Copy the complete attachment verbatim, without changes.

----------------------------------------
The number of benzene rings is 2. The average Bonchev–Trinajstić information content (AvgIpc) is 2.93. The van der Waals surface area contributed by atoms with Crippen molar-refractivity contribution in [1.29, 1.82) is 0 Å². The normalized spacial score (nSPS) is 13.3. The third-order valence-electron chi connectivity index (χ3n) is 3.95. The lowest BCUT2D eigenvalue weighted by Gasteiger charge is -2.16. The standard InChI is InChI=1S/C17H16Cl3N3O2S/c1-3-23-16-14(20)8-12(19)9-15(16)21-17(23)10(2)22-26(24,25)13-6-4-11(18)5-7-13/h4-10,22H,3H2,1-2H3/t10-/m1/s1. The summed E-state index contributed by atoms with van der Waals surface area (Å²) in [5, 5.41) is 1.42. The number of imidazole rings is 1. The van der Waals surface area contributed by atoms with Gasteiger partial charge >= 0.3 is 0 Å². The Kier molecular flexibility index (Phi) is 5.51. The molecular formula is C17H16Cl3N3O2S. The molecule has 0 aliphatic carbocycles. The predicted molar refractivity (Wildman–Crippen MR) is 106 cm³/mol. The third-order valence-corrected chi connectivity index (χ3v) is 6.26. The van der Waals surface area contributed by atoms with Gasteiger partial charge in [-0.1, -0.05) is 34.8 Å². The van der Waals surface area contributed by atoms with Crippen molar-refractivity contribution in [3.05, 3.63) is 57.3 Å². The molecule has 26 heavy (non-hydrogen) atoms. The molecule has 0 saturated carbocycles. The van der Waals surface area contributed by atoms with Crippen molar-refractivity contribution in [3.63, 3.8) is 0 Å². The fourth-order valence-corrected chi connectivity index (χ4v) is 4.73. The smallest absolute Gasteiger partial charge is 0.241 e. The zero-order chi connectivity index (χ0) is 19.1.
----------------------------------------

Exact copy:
The number of benzene rings is 2. The average Bonchev–Trinajstić information content (AvgIpc) is 2.93. The van der Waals surface area contributed by atoms with Crippen molar-refractivity contribution in [1.29, 1.82) is 0 Å². The normalized spacial score (nSPS) is 13.3. The third-order valence-electron chi connectivity index (χ3n) is 3.95. The lowest BCUT2D eigenvalue weighted by Gasteiger charge is -2.16. The standard InChI is InChI=1S/C17H16Cl3N3O2S/c1-3-23-16-14(20)8-12(19)9-15(16)21-17(23)10(2)22-26(24,25)13-6-4-11(18)5-7-13/h4-10,22H,3H2,1-2H3/t10-/m1/s1. The summed E-state index contributed by atoms with van der Waals surface area (Å²) in [5, 5.41) is 1.42. The number of imidazole rings is 1. The van der Waals surface area contributed by atoms with Gasteiger partial charge >= 0.3 is 0 Å². The Kier molecular flexibility index (Phi) is 5.51. The molecular formula is C17H16Cl3N3O2S. The molecule has 0 aliphatic carbocycles. The predicted molar refractivity (Wildman–Crippen MR) is 106 cm³/mol. The third-order valence-corrected chi connectivity index (χ3v) is 6.26. The van der Waals surface area contributed by atoms with Gasteiger partial charge in [-0.1, -0.05) is 34.8 Å². The van der Waals surface area contributed by atoms with Crippen molar-refractivity contribution in [3.05, 3.63) is 57.3 Å². The molecule has 26 heavy (non-hydrogen) atoms. The molecule has 0 saturated carbocycles. The van der Waals surface area contributed by atoms with Crippen molar-refractivity contribution in [3.63, 3.8) is 0 Å². The fourth-order valence-corrected chi connectivity index (χ4v) is 4.73. The smallest absolute Gasteiger partial charge is 0.241 e. The zero-order chi connectivity index (χ0) is 19.1.